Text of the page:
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Feast & Fast

The Art of Food in Europe, 1500 – 1800

22: Turbo shell

Turbo shell standing cup and cover with a boy standing on a turtle Turbo shells come from large sea snails living in warm tropical waters, often near coral, and were in great demand by European collectors. They were individually harvested – like pearls – by divers who risked their lives in deep waters, and then sold, by merchants, to specialised shell shops in the Dutch Republic.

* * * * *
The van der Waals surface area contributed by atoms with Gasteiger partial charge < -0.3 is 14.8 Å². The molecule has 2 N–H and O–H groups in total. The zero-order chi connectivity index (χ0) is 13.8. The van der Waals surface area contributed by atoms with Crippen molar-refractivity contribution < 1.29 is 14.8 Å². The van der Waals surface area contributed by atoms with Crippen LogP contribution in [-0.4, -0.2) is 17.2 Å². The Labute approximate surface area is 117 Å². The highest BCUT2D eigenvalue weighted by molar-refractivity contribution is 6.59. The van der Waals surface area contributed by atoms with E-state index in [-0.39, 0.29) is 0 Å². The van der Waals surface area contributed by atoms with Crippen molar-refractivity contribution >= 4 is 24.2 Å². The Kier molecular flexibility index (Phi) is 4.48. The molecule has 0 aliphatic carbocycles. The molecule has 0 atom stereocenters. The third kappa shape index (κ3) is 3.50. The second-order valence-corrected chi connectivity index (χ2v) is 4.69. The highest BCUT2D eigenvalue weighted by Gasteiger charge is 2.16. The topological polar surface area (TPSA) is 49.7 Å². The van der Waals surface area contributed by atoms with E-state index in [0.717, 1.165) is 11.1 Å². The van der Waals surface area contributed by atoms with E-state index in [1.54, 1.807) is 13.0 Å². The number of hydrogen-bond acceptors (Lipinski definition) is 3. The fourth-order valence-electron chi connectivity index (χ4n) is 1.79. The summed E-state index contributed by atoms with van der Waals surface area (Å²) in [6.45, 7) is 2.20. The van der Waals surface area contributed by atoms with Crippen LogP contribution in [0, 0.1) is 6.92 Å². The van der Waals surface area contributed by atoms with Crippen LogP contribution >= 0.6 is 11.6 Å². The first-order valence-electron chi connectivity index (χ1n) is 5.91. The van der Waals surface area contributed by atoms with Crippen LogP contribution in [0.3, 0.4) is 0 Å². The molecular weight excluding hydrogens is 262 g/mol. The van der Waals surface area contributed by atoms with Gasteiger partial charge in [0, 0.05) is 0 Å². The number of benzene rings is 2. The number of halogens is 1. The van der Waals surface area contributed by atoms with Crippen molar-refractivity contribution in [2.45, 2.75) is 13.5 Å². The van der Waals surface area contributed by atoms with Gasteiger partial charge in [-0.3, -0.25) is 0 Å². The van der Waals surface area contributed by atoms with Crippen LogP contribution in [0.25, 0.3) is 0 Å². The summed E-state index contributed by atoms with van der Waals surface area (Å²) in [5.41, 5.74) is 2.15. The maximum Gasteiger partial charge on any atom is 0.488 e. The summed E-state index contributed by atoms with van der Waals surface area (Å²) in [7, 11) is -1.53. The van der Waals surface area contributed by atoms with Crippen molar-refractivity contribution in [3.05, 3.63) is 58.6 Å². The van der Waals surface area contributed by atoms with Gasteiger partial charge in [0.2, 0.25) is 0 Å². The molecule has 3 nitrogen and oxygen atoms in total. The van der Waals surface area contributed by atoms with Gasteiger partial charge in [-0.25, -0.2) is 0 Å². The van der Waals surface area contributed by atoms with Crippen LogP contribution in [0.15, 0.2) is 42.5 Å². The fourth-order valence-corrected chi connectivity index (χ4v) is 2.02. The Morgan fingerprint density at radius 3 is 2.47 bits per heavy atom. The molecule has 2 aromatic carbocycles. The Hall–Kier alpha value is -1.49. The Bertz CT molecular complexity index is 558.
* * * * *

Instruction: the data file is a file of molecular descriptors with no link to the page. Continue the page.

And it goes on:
In this virtuoso example, the polished shell has been skilfully converted into a drinking vessel by mounting it on a stem and foot, curiously formed as a naked boy standing on a turtle. It has a tightly fitting, lift-off cover to prevent poison from being introduced and unwanted matter from falling inside. The protective purpose of the cover is reinforced by the fact that it is crowned by a standing warrior. Its lack of wear suggests that it was primarily kept for display.

Probably Ernst Jansz. van Vianen (active 1604 – 47), Utrecht, Netherlands, possibly 1628

Turbo shell, silver gilt

C.B. Marlay Bequest (MAR.M.71 & A-1912)

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